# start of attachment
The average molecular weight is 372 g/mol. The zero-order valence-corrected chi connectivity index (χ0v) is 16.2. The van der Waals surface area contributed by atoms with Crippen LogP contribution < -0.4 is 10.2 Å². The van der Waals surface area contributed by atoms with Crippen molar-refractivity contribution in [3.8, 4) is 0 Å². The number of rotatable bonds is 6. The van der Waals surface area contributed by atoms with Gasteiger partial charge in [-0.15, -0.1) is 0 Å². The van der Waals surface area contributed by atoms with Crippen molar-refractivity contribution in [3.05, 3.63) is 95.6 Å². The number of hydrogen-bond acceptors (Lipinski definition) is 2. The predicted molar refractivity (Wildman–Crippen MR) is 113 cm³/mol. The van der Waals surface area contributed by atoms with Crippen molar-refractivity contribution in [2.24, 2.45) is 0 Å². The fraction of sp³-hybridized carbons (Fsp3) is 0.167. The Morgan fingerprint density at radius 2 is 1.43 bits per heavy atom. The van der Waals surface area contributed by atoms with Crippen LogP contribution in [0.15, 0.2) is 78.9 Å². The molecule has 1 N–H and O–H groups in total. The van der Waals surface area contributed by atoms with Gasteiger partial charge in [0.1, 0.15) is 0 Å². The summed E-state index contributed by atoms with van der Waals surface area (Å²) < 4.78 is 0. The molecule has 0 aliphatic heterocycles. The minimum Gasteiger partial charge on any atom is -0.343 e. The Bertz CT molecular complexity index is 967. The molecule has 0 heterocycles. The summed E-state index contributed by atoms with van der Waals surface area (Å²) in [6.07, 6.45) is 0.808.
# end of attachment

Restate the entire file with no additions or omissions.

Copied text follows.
The average molecular weight is 372 g/mol. The zero-order valence-corrected chi connectivity index (χ0v) is 16.2. The van der Waals surface area contributed by atoms with Crippen LogP contribution < -0.4 is 10.2 Å². The van der Waals surface area contributed by atoms with Crippen molar-refractivity contribution in [3.8, 4) is 0 Å². The number of rotatable bonds is 6. The van der Waals surface area contributed by atoms with Gasteiger partial charge in [-0.15, -0.1) is 0 Å². The van der Waals surface area contributed by atoms with Crippen molar-refractivity contribution in [3.05, 3.63) is 95.6 Å². The number of hydrogen-bond acceptors (Lipinski definition) is 2. The predicted molar refractivity (Wildman–Crippen MR) is 113 cm³/mol. The van der Waals surface area contributed by atoms with Crippen molar-refractivity contribution in [2.24, 2.45) is 0 Å². The fraction of sp³-hybridized carbons (Fsp3) is 0.167. The Morgan fingerprint density at radius 2 is 1.43 bits per heavy atom. The van der Waals surface area contributed by atoms with Crippen LogP contribution in [0.15, 0.2) is 78.9 Å². The molecule has 1 N–H and O–H groups in total. The van der Waals surface area contributed by atoms with Gasteiger partial charge in [0.1, 0.15) is 0 Å². The summed E-state index contributed by atoms with van der Waals surface area (Å²) < 4.78 is 0. The molecule has 0 aliphatic heterocycles. The minimum Gasteiger partial charge on any atom is -0.343 e. The Bertz CT molecular complexity index is 967. The molecule has 0 heterocycles. The summed E-state index contributed by atoms with van der Waals surface area (Å²) in [6.07, 6.45) is 0.808.